Editors' Cuts

Steps Toward a Hybrid Development Philosophy

Chris McMahon
Insurance Experts' Forum, September 11, 2013

At Nationwide, they have a different and somewhat counter-intuitive philosophy for software development, explains Guru Vasudeva, SVP and CTO of Nationwide. He describes it as sort of a mashup up of agile, lean software development (Lean) and capability maturity model integration (CMMI) philosophies.

“In financial services and insurance, customers don’t really touch and feel our products,” Vasudeva says. “It’s a highly information-centric business, and as a result, system development and maintenance is really the manufacturing part of the organization. To be really good at it, we have embraced Agile, Lean and CMMI philosophies to get good at software engineering, and we have seen significant success with that.”

While many IT professionals would argue that lean, agile and CMMI are mutually exclusive, he says the economic value can be measured and improved compared to the old way of doing software development.

“It’s a completely different way of doing things. People think they know what they want. But, as we have proven over decades of application development, they don’t know what they want. They really know what they want when they see it. The concept of Agile is ‘let’s discover what you desire rather than what you’ve planned.’ That’s a very different way of thinking, and it’s a change for IT associates. We felt that by not only driving the transformation but also adding the economic underpinnings, we could show that this method is better and hold ourselves accountable. What if it’s a bad idea? Then we want to give it up.”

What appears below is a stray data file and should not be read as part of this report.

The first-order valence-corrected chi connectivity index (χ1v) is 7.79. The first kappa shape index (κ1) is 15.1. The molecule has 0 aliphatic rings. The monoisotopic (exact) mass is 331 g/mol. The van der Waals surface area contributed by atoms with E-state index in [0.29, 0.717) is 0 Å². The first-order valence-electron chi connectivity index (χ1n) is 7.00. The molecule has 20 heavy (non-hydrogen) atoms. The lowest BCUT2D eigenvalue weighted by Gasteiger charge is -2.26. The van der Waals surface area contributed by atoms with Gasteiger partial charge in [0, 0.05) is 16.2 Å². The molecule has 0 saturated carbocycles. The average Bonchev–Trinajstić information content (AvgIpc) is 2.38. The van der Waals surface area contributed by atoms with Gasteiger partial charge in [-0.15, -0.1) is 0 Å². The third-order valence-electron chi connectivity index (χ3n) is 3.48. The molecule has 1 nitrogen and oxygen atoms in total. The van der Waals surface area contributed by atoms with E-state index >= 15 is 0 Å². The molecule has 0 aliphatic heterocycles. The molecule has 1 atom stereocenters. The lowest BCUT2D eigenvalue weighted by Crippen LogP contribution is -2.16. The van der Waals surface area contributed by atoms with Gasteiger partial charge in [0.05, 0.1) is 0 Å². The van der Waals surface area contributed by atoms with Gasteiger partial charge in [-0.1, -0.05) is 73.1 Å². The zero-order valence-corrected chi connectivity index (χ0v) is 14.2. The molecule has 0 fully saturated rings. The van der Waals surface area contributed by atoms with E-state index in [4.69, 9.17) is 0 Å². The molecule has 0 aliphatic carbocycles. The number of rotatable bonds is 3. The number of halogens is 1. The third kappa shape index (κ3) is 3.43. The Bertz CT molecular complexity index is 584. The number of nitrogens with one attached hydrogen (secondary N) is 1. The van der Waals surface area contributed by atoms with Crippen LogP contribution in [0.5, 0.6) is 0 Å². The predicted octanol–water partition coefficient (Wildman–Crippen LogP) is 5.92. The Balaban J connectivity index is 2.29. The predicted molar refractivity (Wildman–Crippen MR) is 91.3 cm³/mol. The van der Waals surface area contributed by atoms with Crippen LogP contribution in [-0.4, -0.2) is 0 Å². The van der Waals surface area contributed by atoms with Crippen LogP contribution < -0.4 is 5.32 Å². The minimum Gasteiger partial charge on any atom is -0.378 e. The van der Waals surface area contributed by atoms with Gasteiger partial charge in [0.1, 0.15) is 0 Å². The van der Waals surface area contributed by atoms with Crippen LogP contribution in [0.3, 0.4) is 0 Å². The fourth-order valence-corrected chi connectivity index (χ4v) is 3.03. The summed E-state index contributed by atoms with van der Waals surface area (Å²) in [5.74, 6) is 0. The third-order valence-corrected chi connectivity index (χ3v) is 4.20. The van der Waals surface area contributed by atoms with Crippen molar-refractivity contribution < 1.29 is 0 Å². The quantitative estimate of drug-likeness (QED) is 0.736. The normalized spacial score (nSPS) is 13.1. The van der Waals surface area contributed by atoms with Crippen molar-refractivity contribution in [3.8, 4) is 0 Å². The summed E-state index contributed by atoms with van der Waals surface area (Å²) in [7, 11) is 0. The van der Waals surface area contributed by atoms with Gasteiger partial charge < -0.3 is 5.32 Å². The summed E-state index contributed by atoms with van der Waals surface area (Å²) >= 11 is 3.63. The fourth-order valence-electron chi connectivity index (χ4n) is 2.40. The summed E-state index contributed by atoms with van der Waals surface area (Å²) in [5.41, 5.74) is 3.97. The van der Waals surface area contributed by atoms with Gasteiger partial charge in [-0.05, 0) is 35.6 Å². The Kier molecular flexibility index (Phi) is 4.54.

In the past year, Vasudeva says IT has delivered 101 releases and produced $15 million in combined annual savings; 83 percent of delivered projects were better than industry average; 59 percent had zero defects, and they were able to reduced labor costs by $7 per hour through standardization.

To start, Vasudeva suggests changing how people behave by changing what they do, an idea he attributes to John Shook, industrial anthropologist and a thought leader in the Lean community.

The old way was to try to change thinking in order to change behavior. Under the new model, one changes behavior in order to change thinking. For example, by creating a flatter work environment, flexible teams, holding team huddles, short daily meetings and measuring successes.

Agile and standardization can work together, Vasudeva says. And in fact, the best way to scale Agile across the enterprise is to standardize, he says, and one can foster a culture of continuous improvement by empowering the staff to challenge the standards and relentlessly focusing on problem solving.

He also stresses the importance of focusing on economic value and benefit realization by measuring baseline productivity and labor costs and making key metrics visible and embedded into the day to day operations.

Chris McMahon is a senior editor for Insurance Networking News.

Readers are encouraged to respond to Chris by using the “Add Your Comments” box below. He also can be reached at chris.mcmahon@sourcemedia.com.

This blog was exclusively written for Insurance Networking News. It may not be reposted or reused without permission from Insurance Networking News.

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